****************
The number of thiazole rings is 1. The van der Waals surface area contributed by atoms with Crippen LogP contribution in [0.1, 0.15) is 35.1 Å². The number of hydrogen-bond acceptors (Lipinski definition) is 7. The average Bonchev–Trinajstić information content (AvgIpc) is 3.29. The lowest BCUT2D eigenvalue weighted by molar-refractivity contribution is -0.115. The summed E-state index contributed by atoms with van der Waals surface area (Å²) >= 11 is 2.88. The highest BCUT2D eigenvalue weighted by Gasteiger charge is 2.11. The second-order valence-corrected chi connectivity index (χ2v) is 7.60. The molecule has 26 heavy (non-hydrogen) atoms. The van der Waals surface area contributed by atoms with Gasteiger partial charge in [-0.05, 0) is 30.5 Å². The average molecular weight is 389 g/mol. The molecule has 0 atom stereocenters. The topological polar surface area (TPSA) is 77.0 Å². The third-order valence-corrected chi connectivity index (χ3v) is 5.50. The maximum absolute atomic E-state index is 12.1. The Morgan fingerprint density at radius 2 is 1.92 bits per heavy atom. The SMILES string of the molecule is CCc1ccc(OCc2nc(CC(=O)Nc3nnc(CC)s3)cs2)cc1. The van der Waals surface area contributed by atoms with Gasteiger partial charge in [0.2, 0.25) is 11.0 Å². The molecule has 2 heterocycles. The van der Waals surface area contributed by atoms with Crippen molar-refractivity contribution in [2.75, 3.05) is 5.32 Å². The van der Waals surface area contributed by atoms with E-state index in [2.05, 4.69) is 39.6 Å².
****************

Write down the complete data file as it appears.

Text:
The number of thiazole rings is 1. The van der Waals surface area contributed by atoms with Crippen LogP contribution in [0.1, 0.15) is 35.1 Å². The number of hydrogen-bond acceptors (Lipinski definition) is 7. The average Bonchev–Trinajstić information content (AvgIpc) is 3.29. The lowest BCUT2D eigenvalue weighted by molar-refractivity contribution is -0.115. The summed E-state index contributed by atoms with van der Waals surface area (Å²) >= 11 is 2.88. The highest BCUT2D eigenvalue weighted by Gasteiger charge is 2.11. The second-order valence-corrected chi connectivity index (χ2v) is 7.60. The molecule has 26 heavy (non-hydrogen) atoms. The van der Waals surface area contributed by atoms with Gasteiger partial charge in [-0.05, 0) is 30.5 Å². The average molecular weight is 389 g/mol. The molecule has 0 atom stereocenters. The topological polar surface area (TPSA) is 77.0 Å². The third-order valence-corrected chi connectivity index (χ3v) is 5.50. The maximum absolute atomic E-state index is 12.1. The Morgan fingerprint density at radius 2 is 1.92 bits per heavy atom. The SMILES string of the molecule is CCc1ccc(OCc2nc(CC(=O)Nc3nnc(CC)s3)cs2)cc1. The van der Waals surface area contributed by atoms with Gasteiger partial charge in [0.2, 0.25) is 11.0 Å². The molecule has 2 heterocycles. The van der Waals surface area contributed by atoms with Crippen molar-refractivity contribution in [2.75, 3.05) is 5.32 Å². The van der Waals surface area contributed by atoms with E-state index in [2.05, 4.69) is 39.6 Å².